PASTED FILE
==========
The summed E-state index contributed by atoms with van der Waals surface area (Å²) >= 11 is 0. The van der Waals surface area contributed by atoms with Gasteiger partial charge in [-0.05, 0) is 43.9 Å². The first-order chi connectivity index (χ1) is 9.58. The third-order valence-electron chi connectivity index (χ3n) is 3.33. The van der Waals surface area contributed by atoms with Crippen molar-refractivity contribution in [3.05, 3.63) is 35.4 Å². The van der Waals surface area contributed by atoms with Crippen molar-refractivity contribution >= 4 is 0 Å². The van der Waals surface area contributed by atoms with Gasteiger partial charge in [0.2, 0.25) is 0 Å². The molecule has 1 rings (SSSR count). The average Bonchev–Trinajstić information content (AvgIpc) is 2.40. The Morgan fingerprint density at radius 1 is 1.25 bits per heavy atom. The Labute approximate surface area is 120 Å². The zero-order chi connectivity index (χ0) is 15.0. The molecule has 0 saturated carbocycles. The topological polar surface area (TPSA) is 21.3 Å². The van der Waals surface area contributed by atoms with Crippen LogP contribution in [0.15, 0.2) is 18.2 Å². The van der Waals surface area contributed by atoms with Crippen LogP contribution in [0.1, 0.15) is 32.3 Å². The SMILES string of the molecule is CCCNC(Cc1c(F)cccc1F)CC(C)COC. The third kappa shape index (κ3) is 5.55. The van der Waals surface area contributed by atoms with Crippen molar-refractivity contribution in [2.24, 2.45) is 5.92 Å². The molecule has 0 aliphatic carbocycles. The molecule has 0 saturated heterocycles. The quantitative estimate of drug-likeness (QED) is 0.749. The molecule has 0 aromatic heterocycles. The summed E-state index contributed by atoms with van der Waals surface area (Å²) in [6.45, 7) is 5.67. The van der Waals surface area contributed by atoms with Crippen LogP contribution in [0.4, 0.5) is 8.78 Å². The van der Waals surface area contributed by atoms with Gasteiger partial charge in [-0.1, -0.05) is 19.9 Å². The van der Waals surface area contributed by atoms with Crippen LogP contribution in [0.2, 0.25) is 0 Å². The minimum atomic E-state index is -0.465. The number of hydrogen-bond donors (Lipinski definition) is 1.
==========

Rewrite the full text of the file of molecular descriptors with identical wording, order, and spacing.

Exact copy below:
The summed E-state index contributed by atoms with van der Waals surface area (Å²) >= 11 is 0. The van der Waals surface area contributed by atoms with Gasteiger partial charge in [-0.05, 0) is 43.9 Å². The first-order chi connectivity index (χ1) is 9.58. The third-order valence-electron chi connectivity index (χ3n) is 3.33. The van der Waals surface area contributed by atoms with Crippen molar-refractivity contribution in [3.05, 3.63) is 35.4 Å². The van der Waals surface area contributed by atoms with Crippen molar-refractivity contribution >= 4 is 0 Å². The van der Waals surface area contributed by atoms with Gasteiger partial charge in [0.2, 0.25) is 0 Å². The molecule has 1 rings (SSSR count). The average Bonchev–Trinajstić information content (AvgIpc) is 2.40. The Morgan fingerprint density at radius 1 is 1.25 bits per heavy atom. The Labute approximate surface area is 120 Å². The zero-order chi connectivity index (χ0) is 15.0. The molecule has 0 saturated carbocycles. The topological polar surface area (TPSA) is 21.3 Å². The van der Waals surface area contributed by atoms with Crippen LogP contribution in [0.15, 0.2) is 18.2 Å². The van der Waals surface area contributed by atoms with Crippen LogP contribution in [0.1, 0.15) is 32.3 Å². The SMILES string of the molecule is CCCNC(Cc1c(F)cccc1F)CC(C)COC. The third kappa shape index (κ3) is 5.55. The van der Waals surface area contributed by atoms with Crippen molar-refractivity contribution in [2.24, 2.45) is 5.92 Å². The molecule has 0 aliphatic carbocycles. The molecule has 0 saturated heterocycles. The quantitative estimate of drug-likeness (QED) is 0.749. The molecule has 0 aromatic heterocycles. The summed E-state index contributed by atoms with van der Waals surface area (Å²) in [6.45, 7) is 5.67. The van der Waals surface area contributed by atoms with Crippen LogP contribution in [0.4, 0.5) is 8.78 Å². The van der Waals surface area contributed by atoms with Gasteiger partial charge in [-0.1, -0.05) is 19.9 Å². The van der Waals surface area contributed by atoms with Crippen LogP contribution in [0.2, 0.25) is 0 Å². The minimum atomic E-state index is -0.465. The number of hydrogen-bond donors (Lipinski definition) is 1.